For too long, stop signs permeated my faith. “Don’t believe this.” “Don’t do that.” “Don’t go there.” “Don’t listen to that.” And I grew up in a relatively comfortable home. I can’t imagine what a legalistic faith would feel like. These stop signs were sometimes fear-based. They were often a warning to prevent me from going where God didn’t want me to go. People who disregarded these stop signs weren’t serious about their faith. They didn’t trust that the stop signs were meant to keep them safe.
As I got older, the problem I increasingly grappled with was that the stop signs weren’t producing healthier individuals. People who followed these rules were just as screwed up, though perhaps in different ways. I began to question some of the stop signs and eventually cautiously move past them. To stay compliant to the stop signs would have been to become stagnant in my faith and eventually have it die altogether, like repeating freshman year over and over and over. There is only so much of that one can take, especially freshman year.
My Christian faith had taught me this idea that there is the letter of the law, or the rules one is meant to follow; and then there is the spirit of the law, understanding the greater intent of the law. Jesus was often cited as the example of one moving from the law to the spirit of the law. Did he break a rule by healing on the Sabbath? Yes. Was it wrong? Jesus said it wasn’t. Interestingly Christians would use Jesus as an example to shame Jews for getting it wrong. And yet this is exactly what I experienced from Christians.
When I began to venture beyond some of the stop signs, I encountered a number of people who cautioned me, who judged me, who bullied me, who shamed me. There is a lot of negativity in some religious systems. And it’s hard to not be impacted by it. It’s hard to not have one’s faith hardened by other people’s negativity. It’s hard not to have one’s faith soiled by constantly being told what’s wrong with you, with what believe or who you are reading or what you find inspiring.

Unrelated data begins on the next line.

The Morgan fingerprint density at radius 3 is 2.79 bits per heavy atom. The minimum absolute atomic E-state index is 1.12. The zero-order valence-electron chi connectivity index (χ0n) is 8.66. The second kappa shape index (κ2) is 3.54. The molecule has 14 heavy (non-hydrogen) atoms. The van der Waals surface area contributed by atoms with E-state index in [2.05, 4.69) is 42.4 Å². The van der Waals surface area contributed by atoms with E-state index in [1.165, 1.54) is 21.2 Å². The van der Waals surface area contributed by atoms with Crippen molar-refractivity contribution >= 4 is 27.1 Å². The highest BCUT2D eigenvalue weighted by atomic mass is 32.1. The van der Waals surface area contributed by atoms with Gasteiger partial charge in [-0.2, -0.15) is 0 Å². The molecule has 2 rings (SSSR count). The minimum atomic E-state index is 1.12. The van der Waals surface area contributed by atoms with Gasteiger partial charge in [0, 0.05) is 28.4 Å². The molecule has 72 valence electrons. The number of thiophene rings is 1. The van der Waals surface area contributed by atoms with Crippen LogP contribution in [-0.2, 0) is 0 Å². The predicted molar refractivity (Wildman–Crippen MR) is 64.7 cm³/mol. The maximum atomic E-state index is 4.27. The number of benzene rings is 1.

I have had to learn how to be fueled by what is working. I now listen for the “Go!” moments in my life. I am still learning to quiet the voices yelling at me to stop. I try to relish the inspiration and I do my best to move past what would otherwise shut me down. It’s not that there isn’t a periodic “no” or “not yet.” Sometimes it comes in the form of “What about this?” or “Are you sure?” The difference is that the stop sign was put there by someone else. The “no” or “not yet” or “slow down” or “are you sure?” requires on ongoing engagement with my faith.
I get the purpose of stop signs. They aren’t inherently bad. But if those stop signs are the point of your driving experience, you aren’t really focused on the experience of driving. I trust my acquired skills to navigate and stay safe. Feel free to disagree. We can even have a great conversation about that. But if all you are going to do is to yell at me to stop, to tell me I don’t understand, to point out how you know much more than me, then I’m going to have to keep on going.